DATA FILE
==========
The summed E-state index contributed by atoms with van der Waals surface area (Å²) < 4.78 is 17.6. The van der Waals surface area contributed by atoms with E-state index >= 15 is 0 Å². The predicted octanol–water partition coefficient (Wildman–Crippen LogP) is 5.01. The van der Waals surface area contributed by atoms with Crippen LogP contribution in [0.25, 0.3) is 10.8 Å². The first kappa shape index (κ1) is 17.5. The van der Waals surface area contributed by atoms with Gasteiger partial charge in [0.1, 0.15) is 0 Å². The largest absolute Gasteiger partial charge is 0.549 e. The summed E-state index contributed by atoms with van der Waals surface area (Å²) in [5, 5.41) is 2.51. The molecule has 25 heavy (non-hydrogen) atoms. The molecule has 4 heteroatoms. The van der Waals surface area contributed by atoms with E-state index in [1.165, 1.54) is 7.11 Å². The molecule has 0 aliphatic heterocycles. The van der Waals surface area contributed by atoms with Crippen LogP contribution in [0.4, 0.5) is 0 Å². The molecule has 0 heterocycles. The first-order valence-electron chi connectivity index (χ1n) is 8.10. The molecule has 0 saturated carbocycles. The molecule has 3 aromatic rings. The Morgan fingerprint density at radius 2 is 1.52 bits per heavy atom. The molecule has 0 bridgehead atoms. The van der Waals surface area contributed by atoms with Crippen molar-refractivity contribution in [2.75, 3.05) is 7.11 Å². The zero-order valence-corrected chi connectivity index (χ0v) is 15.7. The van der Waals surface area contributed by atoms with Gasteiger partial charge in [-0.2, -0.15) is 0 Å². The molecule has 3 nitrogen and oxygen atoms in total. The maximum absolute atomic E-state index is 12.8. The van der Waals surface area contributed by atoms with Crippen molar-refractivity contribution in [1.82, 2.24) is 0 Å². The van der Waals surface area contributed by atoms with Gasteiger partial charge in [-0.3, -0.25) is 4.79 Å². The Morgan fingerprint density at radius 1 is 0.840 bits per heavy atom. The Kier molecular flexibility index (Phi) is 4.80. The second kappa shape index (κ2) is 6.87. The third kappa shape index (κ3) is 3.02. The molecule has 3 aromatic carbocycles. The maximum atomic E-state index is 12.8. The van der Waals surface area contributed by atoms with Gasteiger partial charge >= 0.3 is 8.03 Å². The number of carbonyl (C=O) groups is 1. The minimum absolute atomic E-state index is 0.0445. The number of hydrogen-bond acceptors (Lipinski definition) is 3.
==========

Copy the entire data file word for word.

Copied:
The summed E-state index contributed by atoms with van der Waals surface area (Å²) < 4.78 is 17.6. The van der Waals surface area contributed by atoms with E-state index >= 15 is 0 Å². The predicted octanol–water partition coefficient (Wildman–Crippen LogP) is 5.01. The van der Waals surface area contributed by atoms with Crippen LogP contribution in [0.25, 0.3) is 10.8 Å². The first kappa shape index (κ1) is 17.5. The van der Waals surface area contributed by atoms with Gasteiger partial charge in [0.1, 0.15) is 0 Å². The largest absolute Gasteiger partial charge is 0.549 e. The summed E-state index contributed by atoms with van der Waals surface area (Å²) in [5, 5.41) is 2.51. The molecule has 25 heavy (non-hydrogen) atoms. The molecule has 4 heteroatoms. The van der Waals surface area contributed by atoms with E-state index in [1.165, 1.54) is 7.11 Å². The molecule has 0 aliphatic heterocycles. The van der Waals surface area contributed by atoms with Crippen LogP contribution in [0.4, 0.5) is 0 Å². The molecule has 0 heterocycles. The first-order valence-electron chi connectivity index (χ1n) is 8.10. The molecule has 0 saturated carbocycles. The molecule has 3 aromatic rings. The Morgan fingerprint density at radius 2 is 1.52 bits per heavy atom. The molecule has 0 bridgehead atoms. The van der Waals surface area contributed by atoms with Crippen molar-refractivity contribution in [2.75, 3.05) is 7.11 Å². The zero-order valence-corrected chi connectivity index (χ0v) is 15.7. The van der Waals surface area contributed by atoms with Gasteiger partial charge in [-0.2, -0.15) is 0 Å². The molecule has 3 nitrogen and oxygen atoms in total. The maximum absolute atomic E-state index is 12.8. The van der Waals surface area contributed by atoms with Crippen molar-refractivity contribution in [1.82, 2.24) is 0 Å². The van der Waals surface area contributed by atoms with Gasteiger partial charge in [-0.3, -0.25) is 4.79 Å². The Morgan fingerprint density at radius 1 is 0.840 bits per heavy atom. The Kier molecular flexibility index (Phi) is 4.80. The second kappa shape index (κ2) is 6.87. The third kappa shape index (κ3) is 3.02. The molecule has 3 aromatic carbocycles. The maximum atomic E-state index is 12.8. The van der Waals surface area contributed by atoms with Gasteiger partial charge >= 0.3 is 8.03 Å². The number of carbonyl (C=O) groups is 1. The minimum absolute atomic E-state index is 0.0445. The number of hydrogen-bond acceptors (Lipinski definition) is 3.